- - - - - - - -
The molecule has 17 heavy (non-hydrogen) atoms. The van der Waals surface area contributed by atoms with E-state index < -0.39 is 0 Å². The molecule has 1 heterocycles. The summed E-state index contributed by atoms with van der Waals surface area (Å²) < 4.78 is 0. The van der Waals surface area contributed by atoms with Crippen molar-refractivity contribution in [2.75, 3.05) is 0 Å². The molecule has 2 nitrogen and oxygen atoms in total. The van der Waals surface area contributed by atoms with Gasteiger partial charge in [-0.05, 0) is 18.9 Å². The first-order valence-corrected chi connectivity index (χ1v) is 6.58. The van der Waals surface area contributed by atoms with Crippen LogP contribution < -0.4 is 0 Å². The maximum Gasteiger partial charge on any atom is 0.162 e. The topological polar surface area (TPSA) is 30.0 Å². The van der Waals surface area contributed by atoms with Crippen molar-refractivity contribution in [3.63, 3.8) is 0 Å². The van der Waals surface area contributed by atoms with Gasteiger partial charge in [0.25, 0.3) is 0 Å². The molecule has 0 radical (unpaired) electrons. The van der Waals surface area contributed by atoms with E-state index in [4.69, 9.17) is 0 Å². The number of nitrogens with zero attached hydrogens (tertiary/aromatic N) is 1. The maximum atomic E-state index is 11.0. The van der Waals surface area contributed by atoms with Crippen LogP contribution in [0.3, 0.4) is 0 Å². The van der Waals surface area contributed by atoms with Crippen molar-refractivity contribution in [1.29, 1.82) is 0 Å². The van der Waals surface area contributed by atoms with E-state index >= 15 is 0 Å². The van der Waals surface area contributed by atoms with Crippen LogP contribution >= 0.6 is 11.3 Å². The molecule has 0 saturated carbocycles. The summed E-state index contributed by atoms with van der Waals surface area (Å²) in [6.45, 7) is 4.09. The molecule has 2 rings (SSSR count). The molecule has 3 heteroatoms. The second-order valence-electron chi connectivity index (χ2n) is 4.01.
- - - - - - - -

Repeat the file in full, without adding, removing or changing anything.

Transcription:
The molecule has 17 heavy (non-hydrogen) atoms. The van der Waals surface area contributed by atoms with E-state index < -0.39 is 0 Å². The molecule has 1 heterocycles. The summed E-state index contributed by atoms with van der Waals surface area (Å²) < 4.78 is 0. The van der Waals surface area contributed by atoms with Crippen molar-refractivity contribution in [2.75, 3.05) is 0 Å². The molecule has 2 nitrogen and oxygen atoms in total. The van der Waals surface area contributed by atoms with Gasteiger partial charge in [-0.05, 0) is 18.9 Å². The first-order valence-corrected chi connectivity index (χ1v) is 6.58. The van der Waals surface area contributed by atoms with Crippen LogP contribution < -0.4 is 0 Å². The maximum Gasteiger partial charge on any atom is 0.162 e. The topological polar surface area (TPSA) is 30.0 Å². The van der Waals surface area contributed by atoms with Crippen molar-refractivity contribution in [3.63, 3.8) is 0 Å². The van der Waals surface area contributed by atoms with Gasteiger partial charge in [0.25, 0.3) is 0 Å². The molecule has 0 radical (unpaired) electrons. The van der Waals surface area contributed by atoms with E-state index in [4.69, 9.17) is 0 Å². The number of nitrogens with zero attached hydrogens (tertiary/aromatic N) is 1. The maximum atomic E-state index is 11.0. The van der Waals surface area contributed by atoms with Crippen LogP contribution in [0.3, 0.4) is 0 Å². The van der Waals surface area contributed by atoms with Crippen molar-refractivity contribution in [1.29, 1.82) is 0 Å². The van der Waals surface area contributed by atoms with E-state index >= 15 is 0 Å². The van der Waals surface area contributed by atoms with Crippen LogP contribution >= 0.6 is 11.3 Å². The molecule has 0 saturated carbocycles. The summed E-state index contributed by atoms with van der Waals surface area (Å²) in [6.45, 7) is 4.09. The molecule has 2 rings (SSSR count). The molecule has 3 heteroatoms. The second-order valence-electron chi connectivity index (χ2n) is 4.01.